Why You Don’t Want Your Phone To Die

It isn’t uncommon for me to walk around my campus with my cell phone in hand. For starters, I use it often and usually don’t want to put it away. Secondly, it makes it easy for me to walk past people I don’t know without that awkward eye contact. I can be disengaged with the world I walk through, without worry. The digital bubble is a shield! This is definitely not normal.

As a child of the 90s, I have grown to see the evolution of text and message based networking reach far beyond the numeric keypad on a hand sized Nokia. Our latest devices have bright touchscreens, which allow us to video chat and support every social network one could imagine. Be it a Tweet, Snapchat, Facebook status, or Instagram post, we can connect with one another regardless of distance. A major change from having to wait for mom and dad to finish on the phone before I could set my “Away message” on AIM! The dial-up days.

Often I hear professors and other more senior adult figures say that these advances in electronic communication are a monstrosity. In their eyes, the internet is destroying the development of in-person socialization. While I don’t see it as drastically as they do, I do think they have a point. How often do we wait for class to begin and use our device rather than greet our classmates?  Is it possible to walk around campus without using our phones as a way to be “too busy” to look at others or even enjoy the walk to class? Why is it so difficult to connect with people you aren’t familiar with? It seems that socialization has become exclusive to those we have already begun to speak to. Starting fresh with someone unfamiliar is strange, and almost creepy to some. This is, of course, why I don’t want my phone to die.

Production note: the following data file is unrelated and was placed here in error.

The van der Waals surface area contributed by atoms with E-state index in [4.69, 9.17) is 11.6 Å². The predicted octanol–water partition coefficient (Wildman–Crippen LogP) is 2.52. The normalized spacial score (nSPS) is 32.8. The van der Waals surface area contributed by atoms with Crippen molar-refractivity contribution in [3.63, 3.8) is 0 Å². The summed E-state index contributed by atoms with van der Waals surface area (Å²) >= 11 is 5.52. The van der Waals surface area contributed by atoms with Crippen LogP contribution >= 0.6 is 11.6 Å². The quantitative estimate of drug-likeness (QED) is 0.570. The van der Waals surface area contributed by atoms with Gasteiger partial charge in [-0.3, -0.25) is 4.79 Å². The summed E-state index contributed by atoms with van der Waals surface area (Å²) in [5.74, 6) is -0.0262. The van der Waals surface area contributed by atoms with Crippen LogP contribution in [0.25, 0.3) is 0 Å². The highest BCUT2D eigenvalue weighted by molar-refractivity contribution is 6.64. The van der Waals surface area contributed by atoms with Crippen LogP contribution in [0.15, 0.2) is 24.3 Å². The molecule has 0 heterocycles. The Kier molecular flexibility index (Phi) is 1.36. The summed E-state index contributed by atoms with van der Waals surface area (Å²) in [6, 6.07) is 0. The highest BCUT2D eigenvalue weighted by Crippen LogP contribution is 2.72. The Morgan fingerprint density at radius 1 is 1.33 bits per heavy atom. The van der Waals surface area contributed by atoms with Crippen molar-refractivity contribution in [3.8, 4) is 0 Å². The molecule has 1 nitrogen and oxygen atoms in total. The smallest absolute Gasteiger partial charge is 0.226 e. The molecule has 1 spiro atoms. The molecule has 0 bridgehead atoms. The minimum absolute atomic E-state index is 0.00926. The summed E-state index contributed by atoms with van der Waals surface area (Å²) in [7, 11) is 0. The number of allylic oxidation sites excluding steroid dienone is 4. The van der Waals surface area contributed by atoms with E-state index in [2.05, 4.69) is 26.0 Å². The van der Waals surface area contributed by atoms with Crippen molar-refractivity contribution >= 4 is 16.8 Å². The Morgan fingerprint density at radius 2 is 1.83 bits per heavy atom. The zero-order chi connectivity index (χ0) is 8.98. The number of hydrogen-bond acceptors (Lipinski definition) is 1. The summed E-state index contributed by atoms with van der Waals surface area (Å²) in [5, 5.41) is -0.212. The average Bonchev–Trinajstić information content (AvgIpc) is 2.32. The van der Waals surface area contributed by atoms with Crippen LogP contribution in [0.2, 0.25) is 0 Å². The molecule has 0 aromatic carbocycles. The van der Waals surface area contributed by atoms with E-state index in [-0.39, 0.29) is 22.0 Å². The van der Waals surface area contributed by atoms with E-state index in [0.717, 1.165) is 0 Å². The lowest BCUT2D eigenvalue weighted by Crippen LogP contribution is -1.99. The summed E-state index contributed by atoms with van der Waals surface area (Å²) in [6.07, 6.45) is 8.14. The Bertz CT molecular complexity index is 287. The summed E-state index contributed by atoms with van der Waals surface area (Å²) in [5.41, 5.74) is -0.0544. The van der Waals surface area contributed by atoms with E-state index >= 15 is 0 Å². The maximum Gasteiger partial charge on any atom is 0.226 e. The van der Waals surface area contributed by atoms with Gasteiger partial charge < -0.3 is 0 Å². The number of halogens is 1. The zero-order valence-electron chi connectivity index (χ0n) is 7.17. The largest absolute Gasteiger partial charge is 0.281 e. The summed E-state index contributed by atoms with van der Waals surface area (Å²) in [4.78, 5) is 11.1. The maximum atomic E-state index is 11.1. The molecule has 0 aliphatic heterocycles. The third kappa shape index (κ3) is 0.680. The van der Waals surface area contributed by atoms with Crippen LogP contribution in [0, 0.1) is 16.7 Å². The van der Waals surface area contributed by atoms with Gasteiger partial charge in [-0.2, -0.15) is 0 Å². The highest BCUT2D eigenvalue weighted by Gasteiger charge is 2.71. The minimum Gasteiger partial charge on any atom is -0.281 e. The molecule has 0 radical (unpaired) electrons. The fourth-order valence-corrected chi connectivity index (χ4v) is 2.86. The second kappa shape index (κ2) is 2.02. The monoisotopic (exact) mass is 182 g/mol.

Before this semester began, I made it my business to try something new. I decided to keep my phone in my pocket while I walked around campus. Instead of waiting for class and browsing, I would just sit at my desk with my books out. What harm could it do? After a few weeks trying it out, I found myself recognizing a lot more faces around school. People would recognize me too! Small talk was proving to be golden. The point was not to make a million friends, but to engage with other people (even for a few seconds). While I see improvement in my own social life through this experiment of sorts, the reaction is still mixed. Sometimes I get odd looks when I smile and greet someone randomly. It’s as if I were being impolite or weird!

Then I realize… it is weird. That’s just not how we do it anymore. Some people prefer to connect using social networks as the primary communication medium. Of course, the in-person communication is a whole other animal. What to do now that this digital friend is real? “What do I talk about?” How could it be that we complain about how good a “texter” someone is rather than hope that they can engage you face to face? Are our social standards that low?

In no way is this some attempt to bash social media. These platforms help us connect and give us a great way to share our voices. So often we see these used to spread groundbreaking ideas, or give us a peek into the lives of people a world away. We can, however, gain a lot from taking inventory of the way we use them. Social media is no substitute for our social lives. We shouldn’t work toward our image on social media, but let it be a reflection of the image we create every day. It should be complementary to who we are. My little experiment showed me that I was missing out on a lot. Potential connections went by the wayside, and who knows what they could be? Thankfully, I won’t wonder anymore.

Am I still weaning myself off my own bad habits? Sure thing. Baby steps are better than no steps. Break the artificial bubble that you may live in. Explore the idea that your voice is interesting to the people around you. You know exactly why you don’t want your phone to die. Let it. TC mark

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